For the most part the interim service comprises extra items on top of the engine bay service in that work involved is on the underside of the vehicle, normally brakes, steering and suspension.

The main reason for not including the above areas in the engine bay service is that these other car parts and components have, by and large, a longer effective working life and are far less susceptible to accelerated wear due to the shorter and slower school and shopping runs that the engine has to contend with.

As with any maintenance procedure the keyword is prevention, far better to strip the brakes and find a leaking brake cylinder requiring replacement than ignoring service intervals allowing the cylinder to leak brake fluid all over the brake shoes necessitating their replacement as well.

The checks on suspension would normally start with a bounce test on each corner of the vehicle ensuring that after weight is removed the vehicle rises through its normal ride height, drops back through the normal ride height and finally rises for the last time to the normal position. Should the vehicle rise and fall more than 2 or 3 times then the shock absorbers (dampers) will require further investigation. Excessive bounce is normally caused by a defective valve within the shock absorber allowing little or no restriction to the passing of fluid between the upper and lower chambers or failure of the top seal, allowing leakage of damper fluid to the outside. In the first scenario no external leakage can be seen but in the second fluid will be easy to see around the outside of the damper body and in extreme cases even dripping from other suspension/steering components. Replacement of the defective unit must always be done in pairs i.e. right hand front failed replace both front, the same applies to the rear, this replacement in pairs ensures that the damping effort is even on both sides preserving the handling and safety of the vehicle.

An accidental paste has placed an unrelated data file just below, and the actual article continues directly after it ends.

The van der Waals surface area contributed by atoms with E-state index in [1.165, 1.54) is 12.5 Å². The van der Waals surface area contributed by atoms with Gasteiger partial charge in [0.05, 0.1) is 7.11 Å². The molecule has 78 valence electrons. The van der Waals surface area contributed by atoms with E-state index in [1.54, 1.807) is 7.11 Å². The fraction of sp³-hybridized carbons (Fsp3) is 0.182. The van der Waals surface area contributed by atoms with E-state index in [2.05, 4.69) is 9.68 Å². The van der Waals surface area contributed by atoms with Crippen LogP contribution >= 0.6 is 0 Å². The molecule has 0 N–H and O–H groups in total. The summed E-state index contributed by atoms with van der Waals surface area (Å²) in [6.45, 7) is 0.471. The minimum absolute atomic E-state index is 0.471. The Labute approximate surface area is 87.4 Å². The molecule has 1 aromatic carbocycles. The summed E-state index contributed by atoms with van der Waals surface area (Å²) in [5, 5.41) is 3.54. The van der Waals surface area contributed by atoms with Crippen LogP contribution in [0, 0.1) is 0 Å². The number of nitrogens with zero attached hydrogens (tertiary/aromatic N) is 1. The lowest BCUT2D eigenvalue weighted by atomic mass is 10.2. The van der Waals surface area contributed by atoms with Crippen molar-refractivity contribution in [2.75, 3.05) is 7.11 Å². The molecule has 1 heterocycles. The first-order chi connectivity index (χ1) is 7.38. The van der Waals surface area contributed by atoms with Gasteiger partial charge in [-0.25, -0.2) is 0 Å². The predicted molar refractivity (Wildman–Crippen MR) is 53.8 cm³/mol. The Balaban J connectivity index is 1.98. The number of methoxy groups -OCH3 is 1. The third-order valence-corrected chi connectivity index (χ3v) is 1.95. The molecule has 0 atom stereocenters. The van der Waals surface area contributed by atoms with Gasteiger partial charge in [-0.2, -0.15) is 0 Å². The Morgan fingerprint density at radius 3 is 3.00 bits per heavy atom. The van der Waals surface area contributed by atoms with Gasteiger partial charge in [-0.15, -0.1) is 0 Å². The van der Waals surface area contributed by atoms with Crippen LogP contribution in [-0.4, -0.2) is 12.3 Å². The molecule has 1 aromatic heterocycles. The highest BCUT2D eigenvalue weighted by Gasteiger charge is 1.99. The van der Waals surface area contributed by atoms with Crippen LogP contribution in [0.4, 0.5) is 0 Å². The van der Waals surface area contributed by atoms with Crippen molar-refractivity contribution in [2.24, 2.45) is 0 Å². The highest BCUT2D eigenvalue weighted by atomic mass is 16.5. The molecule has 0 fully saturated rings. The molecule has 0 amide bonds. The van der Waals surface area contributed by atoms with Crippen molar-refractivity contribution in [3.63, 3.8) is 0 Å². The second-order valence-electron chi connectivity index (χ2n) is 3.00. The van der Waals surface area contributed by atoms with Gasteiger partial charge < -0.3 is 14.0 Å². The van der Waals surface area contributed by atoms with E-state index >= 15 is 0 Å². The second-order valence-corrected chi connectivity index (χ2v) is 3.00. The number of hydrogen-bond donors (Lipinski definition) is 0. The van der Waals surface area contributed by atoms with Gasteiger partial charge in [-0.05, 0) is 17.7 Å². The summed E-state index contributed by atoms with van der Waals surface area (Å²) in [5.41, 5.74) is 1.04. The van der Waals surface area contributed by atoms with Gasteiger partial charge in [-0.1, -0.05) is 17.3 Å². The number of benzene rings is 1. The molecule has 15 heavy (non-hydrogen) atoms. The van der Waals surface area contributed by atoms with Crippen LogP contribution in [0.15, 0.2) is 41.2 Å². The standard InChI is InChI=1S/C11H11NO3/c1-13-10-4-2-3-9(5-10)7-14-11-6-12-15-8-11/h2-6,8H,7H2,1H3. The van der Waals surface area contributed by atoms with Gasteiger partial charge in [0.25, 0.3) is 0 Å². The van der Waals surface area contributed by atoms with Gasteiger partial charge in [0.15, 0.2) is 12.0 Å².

Moving on to the other main suspension components we come to the road springs or their torsion bar and fluid equivalents. In the vast majority of cases any faults here will be clearly evident as a broken part or as a fluid leak, a good powerful torch or lead light is vital as some coil springs have a tendency to snap high up in the inner wing and if only a six inch section has snapped off little difference will be made to the vehicle ride height. Fractures to a torsion bar will normally cause the vehicle to drop at one corner, not exactly difficult to spot! Much the same applies to fluid suspension in that the vehicle will lose its normal ride height at one corner, or more commonly, all of one side or all front all rear.

Other important suspension and steering parts are the various ball joints and linkages and a good look around will usually identify these components. The assessment of wear normally takes the form of raising each wheel and shaking it firmly with the hands placed at the top and bottom of the tyre and then at either side. Any free play may need to be identified by an assistant looking behind the wheel area. Excessive play needs to be addressed as the adverse effect on steering alignment will almost certainly affect the life of the tyres.

Whilst under the vehicle have a good look along the full length of brake and fuel pipes and hoses, any damp areas must be investigated and rectified, particularly in Vauxhall parts, check also the security of these lines ensuring that they are clipped firmly to the floor pan. On the subject of brake and http://www.carsparefinder.com/features/how-to-replace-fuel-lines-in-your-vehicle/ can only be carried out with the engine running and the brakes applied.

One final word, although this should really be the first, is that of safety. Work on the underside or indeed any procedure involving raising the vehicle should be done on a hard concrete surface using a trolley type jack operating well within its lift capacity and once raised the vehicle must be supported by correctly positioned axle stands.

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